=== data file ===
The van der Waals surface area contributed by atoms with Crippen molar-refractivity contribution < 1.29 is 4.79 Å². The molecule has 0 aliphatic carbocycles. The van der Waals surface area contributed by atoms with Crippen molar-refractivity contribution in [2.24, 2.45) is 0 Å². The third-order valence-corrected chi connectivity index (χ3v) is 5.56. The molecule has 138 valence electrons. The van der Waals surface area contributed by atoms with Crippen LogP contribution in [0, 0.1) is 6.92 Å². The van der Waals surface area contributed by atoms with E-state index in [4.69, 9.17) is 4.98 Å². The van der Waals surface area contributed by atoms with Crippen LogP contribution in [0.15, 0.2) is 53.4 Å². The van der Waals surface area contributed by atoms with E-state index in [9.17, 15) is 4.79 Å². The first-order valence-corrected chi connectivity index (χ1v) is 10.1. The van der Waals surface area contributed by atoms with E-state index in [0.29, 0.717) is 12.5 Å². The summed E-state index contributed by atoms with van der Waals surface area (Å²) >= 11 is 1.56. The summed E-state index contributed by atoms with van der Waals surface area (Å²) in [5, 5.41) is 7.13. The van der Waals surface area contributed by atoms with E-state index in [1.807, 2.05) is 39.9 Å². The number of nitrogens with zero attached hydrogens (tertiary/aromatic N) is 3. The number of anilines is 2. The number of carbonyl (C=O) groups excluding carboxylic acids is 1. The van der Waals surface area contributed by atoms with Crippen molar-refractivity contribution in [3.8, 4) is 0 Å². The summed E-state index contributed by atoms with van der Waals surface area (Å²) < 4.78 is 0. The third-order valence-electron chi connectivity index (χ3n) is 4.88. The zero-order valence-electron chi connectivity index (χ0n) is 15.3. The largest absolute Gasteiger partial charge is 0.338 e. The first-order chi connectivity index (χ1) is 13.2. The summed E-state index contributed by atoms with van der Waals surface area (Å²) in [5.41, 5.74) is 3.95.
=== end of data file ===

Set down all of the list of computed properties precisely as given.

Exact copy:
The van der Waals surface area contributed by atoms with Crippen molar-refractivity contribution < 1.29 is 4.79 Å². The molecule has 0 aliphatic carbocycles. The van der Waals surface area contributed by atoms with Crippen molar-refractivity contribution in [2.24, 2.45) is 0 Å². The third-order valence-corrected chi connectivity index (χ3v) is 5.56. The molecule has 138 valence electrons. The van der Waals surface area contributed by atoms with Crippen LogP contribution in [0, 0.1) is 6.92 Å². The van der Waals surface area contributed by atoms with E-state index in [4.69, 9.17) is 4.98 Å². The van der Waals surface area contributed by atoms with Crippen LogP contribution in [0.15, 0.2) is 53.4 Å². The van der Waals surface area contributed by atoms with E-state index in [9.17, 15) is 4.79 Å². The first-order valence-corrected chi connectivity index (χ1v) is 10.1. The van der Waals surface area contributed by atoms with E-state index in [0.29, 0.717) is 12.5 Å². The summed E-state index contributed by atoms with van der Waals surface area (Å²) >= 11 is 1.56. The summed E-state index contributed by atoms with van der Waals surface area (Å²) in [5, 5.41) is 7.13. The van der Waals surface area contributed by atoms with E-state index in [1.807, 2.05) is 39.9 Å². The number of nitrogens with zero attached hydrogens (tertiary/aromatic N) is 3. The number of anilines is 2. The number of carbonyl (C=O) groups excluding carboxylic acids is 1. The van der Waals surface area contributed by atoms with Crippen molar-refractivity contribution in [3.8, 4) is 0 Å². The summed E-state index contributed by atoms with van der Waals surface area (Å²) < 4.78 is 0. The third-order valence-electron chi connectivity index (χ3n) is 4.88. The zero-order valence-electron chi connectivity index (χ0n) is 15.3. The largest absolute Gasteiger partial charge is 0.338 e. The first-order chi connectivity index (χ1) is 13.2. The summed E-state index contributed by atoms with van der Waals surface area (Å²) in [5.41, 5.74) is 3.95.